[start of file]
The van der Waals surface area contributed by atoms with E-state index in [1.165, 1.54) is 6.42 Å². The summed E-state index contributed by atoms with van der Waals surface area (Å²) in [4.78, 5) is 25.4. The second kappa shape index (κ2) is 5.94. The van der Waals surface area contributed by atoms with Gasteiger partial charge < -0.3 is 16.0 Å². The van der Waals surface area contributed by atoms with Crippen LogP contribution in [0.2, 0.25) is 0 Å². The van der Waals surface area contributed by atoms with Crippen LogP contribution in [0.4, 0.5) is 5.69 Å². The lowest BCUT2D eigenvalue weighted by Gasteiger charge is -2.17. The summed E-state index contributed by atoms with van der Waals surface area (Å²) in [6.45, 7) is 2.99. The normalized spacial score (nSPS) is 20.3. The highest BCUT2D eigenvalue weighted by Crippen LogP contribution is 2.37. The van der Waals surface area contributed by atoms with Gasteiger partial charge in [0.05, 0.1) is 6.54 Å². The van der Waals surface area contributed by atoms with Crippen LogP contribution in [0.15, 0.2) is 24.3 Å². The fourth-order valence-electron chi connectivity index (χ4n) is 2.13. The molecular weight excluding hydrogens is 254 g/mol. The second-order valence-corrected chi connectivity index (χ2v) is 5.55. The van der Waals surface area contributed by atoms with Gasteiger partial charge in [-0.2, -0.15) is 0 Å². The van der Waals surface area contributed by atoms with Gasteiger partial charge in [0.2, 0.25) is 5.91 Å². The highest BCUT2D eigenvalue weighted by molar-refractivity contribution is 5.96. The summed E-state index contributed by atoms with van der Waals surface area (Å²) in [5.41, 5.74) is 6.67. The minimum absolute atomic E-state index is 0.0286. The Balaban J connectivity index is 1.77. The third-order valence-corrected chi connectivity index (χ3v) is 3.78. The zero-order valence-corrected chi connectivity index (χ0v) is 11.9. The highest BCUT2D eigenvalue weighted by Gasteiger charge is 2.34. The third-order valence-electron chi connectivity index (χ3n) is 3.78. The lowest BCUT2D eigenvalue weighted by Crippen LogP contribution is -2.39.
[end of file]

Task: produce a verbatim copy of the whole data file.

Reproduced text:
The van der Waals surface area contributed by atoms with E-state index in [1.165, 1.54) is 6.42 Å². The summed E-state index contributed by atoms with van der Waals surface area (Å²) in [4.78, 5) is 25.4. The second kappa shape index (κ2) is 5.94. The van der Waals surface area contributed by atoms with Gasteiger partial charge < -0.3 is 16.0 Å². The van der Waals surface area contributed by atoms with Crippen LogP contribution in [0.2, 0.25) is 0 Å². The van der Waals surface area contributed by atoms with Crippen LogP contribution in [0.4, 0.5) is 5.69 Å². The lowest BCUT2D eigenvalue weighted by Gasteiger charge is -2.17. The summed E-state index contributed by atoms with van der Waals surface area (Å²) in [6.45, 7) is 2.99. The normalized spacial score (nSPS) is 20.3. The highest BCUT2D eigenvalue weighted by Crippen LogP contribution is 2.37. The van der Waals surface area contributed by atoms with Gasteiger partial charge in [0.05, 0.1) is 6.54 Å². The van der Waals surface area contributed by atoms with Crippen LogP contribution in [0.15, 0.2) is 24.3 Å². The fourth-order valence-electron chi connectivity index (χ4n) is 2.13. The molecular weight excluding hydrogens is 254 g/mol. The second-order valence-corrected chi connectivity index (χ2v) is 5.55. The van der Waals surface area contributed by atoms with Gasteiger partial charge in [-0.2, -0.15) is 0 Å². The van der Waals surface area contributed by atoms with Gasteiger partial charge in [0.2, 0.25) is 5.91 Å². The highest BCUT2D eigenvalue weighted by molar-refractivity contribution is 5.96. The summed E-state index contributed by atoms with van der Waals surface area (Å²) in [5.41, 5.74) is 6.67. The minimum absolute atomic E-state index is 0.0286. The Balaban J connectivity index is 1.77. The third-order valence-corrected chi connectivity index (χ3v) is 3.78. The zero-order valence-corrected chi connectivity index (χ0v) is 11.9. The highest BCUT2D eigenvalue weighted by Gasteiger charge is 2.34. The third-order valence-electron chi connectivity index (χ3n) is 3.78. The lowest BCUT2D eigenvalue weighted by Crippen LogP contribution is -2.39.